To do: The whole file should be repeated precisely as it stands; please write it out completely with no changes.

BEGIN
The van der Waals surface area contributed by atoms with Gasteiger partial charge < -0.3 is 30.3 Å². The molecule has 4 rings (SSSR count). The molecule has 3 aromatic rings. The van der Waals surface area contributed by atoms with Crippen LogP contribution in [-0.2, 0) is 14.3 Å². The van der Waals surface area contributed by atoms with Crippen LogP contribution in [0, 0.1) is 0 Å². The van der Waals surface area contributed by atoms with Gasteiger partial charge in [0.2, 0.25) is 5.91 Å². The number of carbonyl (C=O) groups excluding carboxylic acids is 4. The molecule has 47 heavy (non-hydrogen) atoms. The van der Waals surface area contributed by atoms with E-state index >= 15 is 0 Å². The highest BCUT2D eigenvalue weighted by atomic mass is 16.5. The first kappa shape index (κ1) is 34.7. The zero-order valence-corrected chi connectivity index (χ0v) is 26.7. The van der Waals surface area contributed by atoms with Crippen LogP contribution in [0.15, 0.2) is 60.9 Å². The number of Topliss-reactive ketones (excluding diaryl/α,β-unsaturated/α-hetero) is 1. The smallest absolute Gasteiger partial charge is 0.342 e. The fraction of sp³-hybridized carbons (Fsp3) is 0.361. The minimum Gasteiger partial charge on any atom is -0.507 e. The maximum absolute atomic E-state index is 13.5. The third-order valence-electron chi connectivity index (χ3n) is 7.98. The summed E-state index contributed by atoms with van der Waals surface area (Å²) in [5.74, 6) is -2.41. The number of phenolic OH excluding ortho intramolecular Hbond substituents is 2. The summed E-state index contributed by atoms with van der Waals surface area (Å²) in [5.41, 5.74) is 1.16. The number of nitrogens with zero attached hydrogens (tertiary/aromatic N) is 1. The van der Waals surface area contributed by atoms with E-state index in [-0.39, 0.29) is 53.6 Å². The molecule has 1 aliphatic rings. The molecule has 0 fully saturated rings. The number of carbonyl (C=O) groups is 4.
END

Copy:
The van der Waals surface area contributed by atoms with Gasteiger partial charge < -0.3 is 30.3 Å². The molecule has 4 rings (SSSR count). The molecule has 3 aromatic rings. The van der Waals surface area contributed by atoms with Crippen LogP contribution in [-0.2, 0) is 14.3 Å². The van der Waals surface area contributed by atoms with Crippen LogP contribution in [0, 0.1) is 0 Å². The van der Waals surface area contributed by atoms with Gasteiger partial charge in [0.2, 0.25) is 5.91 Å². The number of carbonyl (C=O) groups excluding carboxylic acids is 4. The molecule has 47 heavy (non-hydrogen) atoms. The van der Waals surface area contributed by atoms with E-state index >= 15 is 0 Å². The highest BCUT2D eigenvalue weighted by atomic mass is 16.5. The first kappa shape index (κ1) is 34.7. The zero-order valence-corrected chi connectivity index (χ0v) is 26.7. The van der Waals surface area contributed by atoms with Crippen LogP contribution in [0.15, 0.2) is 60.9 Å². The number of Topliss-reactive ketones (excluding diaryl/α,β-unsaturated/α-hetero) is 1. The smallest absolute Gasteiger partial charge is 0.342 e. The fraction of sp³-hybridized carbons (Fsp3) is 0.361. The minimum Gasteiger partial charge on any atom is -0.507 e. The maximum absolute atomic E-state index is 13.5. The third-order valence-electron chi connectivity index (χ3n) is 7.98. The summed E-state index contributed by atoms with van der Waals surface area (Å²) in [5.74, 6) is -2.41. The number of phenolic OH excluding ortho intramolecular Hbond substituents is 2. The summed E-state index contributed by atoms with van der Waals surface area (Å²) in [5.41, 5.74) is 1.16. The number of nitrogens with zero attached hydrogens (tertiary/aromatic N) is 1. The van der Waals surface area contributed by atoms with E-state index in [-0.39, 0.29) is 53.6 Å². The molecule has 1 aliphatic rings. The molecule has 0 fully saturated rings. The number of carbonyl (C=O) groups is 4.